Q: What is your level of expectation for his team this year?

A: I expect them to work hard. I expect them to compete like heck. Hopefully, we will remain intact and be able to put on the field the team that we have assembled right now, and then if we can get everybody to buy into the team concept, and we can progress along those lines. I feel good about today, but we take it one day at a time.

Q: Will Odell Beckham Jr. and Victor Cruz be (limited) for all of training camp or do you need to see where they are and gauge before you have a plan?

A: I hope they can practice all the time. I’m sure there may be some time when they have to have some recognition in terms of number of snaps, but that’s probably going to be the way it goes anyways. We’ll monitor all the players under the existing system that we have and try to get a gauge on exactly where they should be for each style of practice that we present.

Q: Walter Thurmond commented that, ‘Tom Coughlin may not be as into sport science.’ What is your reaction to that?

A: I have no comment.

Q: Have you made any changes this year?

A: Sure, we have.

Q: Anything in particular?

A: You’ll see.

Q: Is the recovery stretch still something that we will see or the intermissions?

A: Sure. Recovery stretch, you’ll see.

Q: Were those changes hard to make given that you only have them on the field for a certain amount of minutes a day?

A: No. Again, coming from where I’m coming from, it’s not a question anymore about what we used to do. It has to be what’s best for the current times, and this seems the way to go.

Q: You brought in Jake Long recently for a second visit. What was your impression and where do you stand on that?

A: Well, he is obviously a player coming off of a very serious injury. He’s made progress and that’s where it stands

Q: Do you feel like you still need to make a move there?

A: We’re going to check every player that is available that may, in any way, help our team. Will be evaluated and, if so, brought in and given a physical and worked out. For every player that comes along that we think can help us, that would be the case.

Q: Marshall Newhouse played right tackle in the spring. Do you expect to see that here and moving forward?

A: Well, sure. To start out, for sure. Then see how the progress goes on his part and the other linemen that we have assembled.

July 30, 2015 New York Giants Player Media Q&As: Transcripts and video clips of Thursday’s media Q&A sessions with the following players are available at or

Jul 092015
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Brad Harrah and Bobby Hart, New York Giants (June 16, 2015)

Brad Harrah and Bobby Hart – © USA TODAY Sports Images

With New York Giants training camp beginning in late July, breaks down each of the team’s positional groups until the players report at Quest Diagnostics Training Center.



2014 YEAR IN REVIEW: The overall play of the New York Giants offensive line improved in 2014 from its dreadful performance in 2013 but the unit was still sub par. The Giants were tied for 28th in the NFL with only 3.6 yards per rushing attempt. Pass protection was better as the Giants gave up 30 sacks on the season, which was 9th-best in the NFL. But that figure is a bit misleading given the offense’s new emphasis on getting rid of the ball quickly (West Coast Offense) and quarterback Eli Manning’s long-established tendency to get rid of the ball quickly and not take the sack (which he probably actually should do more often when under duress).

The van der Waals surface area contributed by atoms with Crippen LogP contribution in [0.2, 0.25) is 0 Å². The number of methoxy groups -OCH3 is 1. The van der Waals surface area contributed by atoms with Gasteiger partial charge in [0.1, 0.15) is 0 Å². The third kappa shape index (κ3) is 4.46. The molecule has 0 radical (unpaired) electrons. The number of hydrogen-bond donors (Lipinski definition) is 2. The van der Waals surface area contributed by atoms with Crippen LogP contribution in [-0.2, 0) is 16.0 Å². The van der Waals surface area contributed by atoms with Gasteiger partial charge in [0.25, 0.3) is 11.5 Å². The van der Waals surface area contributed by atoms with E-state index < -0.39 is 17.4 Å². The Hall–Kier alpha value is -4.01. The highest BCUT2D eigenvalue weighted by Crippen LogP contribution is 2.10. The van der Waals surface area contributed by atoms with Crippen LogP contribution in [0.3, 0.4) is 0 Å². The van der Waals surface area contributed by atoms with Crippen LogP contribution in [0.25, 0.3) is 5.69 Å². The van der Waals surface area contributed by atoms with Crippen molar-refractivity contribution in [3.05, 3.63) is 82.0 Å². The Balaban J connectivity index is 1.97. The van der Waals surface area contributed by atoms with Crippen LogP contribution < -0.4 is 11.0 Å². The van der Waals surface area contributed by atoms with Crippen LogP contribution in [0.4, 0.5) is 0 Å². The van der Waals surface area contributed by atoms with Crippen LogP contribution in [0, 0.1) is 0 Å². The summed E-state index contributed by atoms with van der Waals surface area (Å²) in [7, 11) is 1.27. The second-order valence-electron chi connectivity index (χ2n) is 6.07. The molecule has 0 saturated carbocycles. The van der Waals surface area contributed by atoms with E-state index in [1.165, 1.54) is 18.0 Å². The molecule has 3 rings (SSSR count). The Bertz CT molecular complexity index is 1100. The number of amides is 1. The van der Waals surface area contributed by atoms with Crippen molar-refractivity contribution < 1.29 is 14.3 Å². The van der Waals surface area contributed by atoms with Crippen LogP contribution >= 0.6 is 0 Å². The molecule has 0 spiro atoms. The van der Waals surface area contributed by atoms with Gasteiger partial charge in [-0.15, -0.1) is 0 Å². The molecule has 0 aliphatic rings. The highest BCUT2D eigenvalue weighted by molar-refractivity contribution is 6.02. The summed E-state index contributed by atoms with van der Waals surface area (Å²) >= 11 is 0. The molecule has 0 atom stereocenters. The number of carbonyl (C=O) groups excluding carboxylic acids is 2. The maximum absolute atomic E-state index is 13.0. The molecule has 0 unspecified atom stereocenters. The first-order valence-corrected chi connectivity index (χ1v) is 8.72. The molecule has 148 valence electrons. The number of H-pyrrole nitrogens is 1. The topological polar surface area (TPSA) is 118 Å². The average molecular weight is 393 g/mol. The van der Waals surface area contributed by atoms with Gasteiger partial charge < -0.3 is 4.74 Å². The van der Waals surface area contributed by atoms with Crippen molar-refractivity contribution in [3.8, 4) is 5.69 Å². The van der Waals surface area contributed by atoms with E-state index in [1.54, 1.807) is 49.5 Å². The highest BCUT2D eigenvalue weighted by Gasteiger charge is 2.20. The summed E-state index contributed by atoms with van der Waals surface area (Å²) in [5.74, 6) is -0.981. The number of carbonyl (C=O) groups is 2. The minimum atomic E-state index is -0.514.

The improvement that did take place not only had to do with the individual components playing better, but the Giants had greater cohesion up front due to far fewer injuries. In 2013, the Giants used seven different starting offensive line combinations, the second-highest total in the NFL that season. In 2014, the same players started all 16 games at left tackle (Will Beatty), center (J.D. Walton), and right guard (John Jerry). Weston Richburg started 15 games at left guard and Justin Pugh started 14 games at right tackle.

That all said, it is widely-recognized that the offensive line was once again a sore spot in 2014. Chris Snee retired before training camp. The Giants counted on high-priced free agent acquisition Geoff Schwartz to be a major building block, but Schwartz only played in two games due to injuries. Beatty had a decent year, but Walton and Jerry really struggled at times. Pugh regressed after a strong rookie season and Richburg experienced the expected growing pains, especially since he was playing out of position. Overall, the line was more finesse than power, which usually is not good for any offense, but especially so for one predicated on balance and the ability to run the football.

Another issue was the overall poor depth situation. James Brewer, Brandon Mosley, Eric Herman, Dallas Reynolds, and Adam Snyder were complete non factors and did not push the weaker links on the line. Adam Gettis was signed late in the season from the Steelers practice squad and ex-Eagle Michael Bamiro was signed to the Giants practice squad.

ADDITIONS/SUBTRACTIONS: The Giants released center J.D. Walton in March. Tackle James Brewer signed with the Jets in free agency and the Giants have made no effort to re-sign guard Adam Snyder. The Giants signed CFL All-Star center Brett Jones and street free agent tackle Emmett Cleary early in the offseason and then signed unrestricted free agent tackle Marshall Newhouse from the Bengals.The Giants drafted tackle Ereck Flowers in the first round and guard Bobby Hart in the seventh round. The team also signed rookie free agent tackle Sean Donnelly.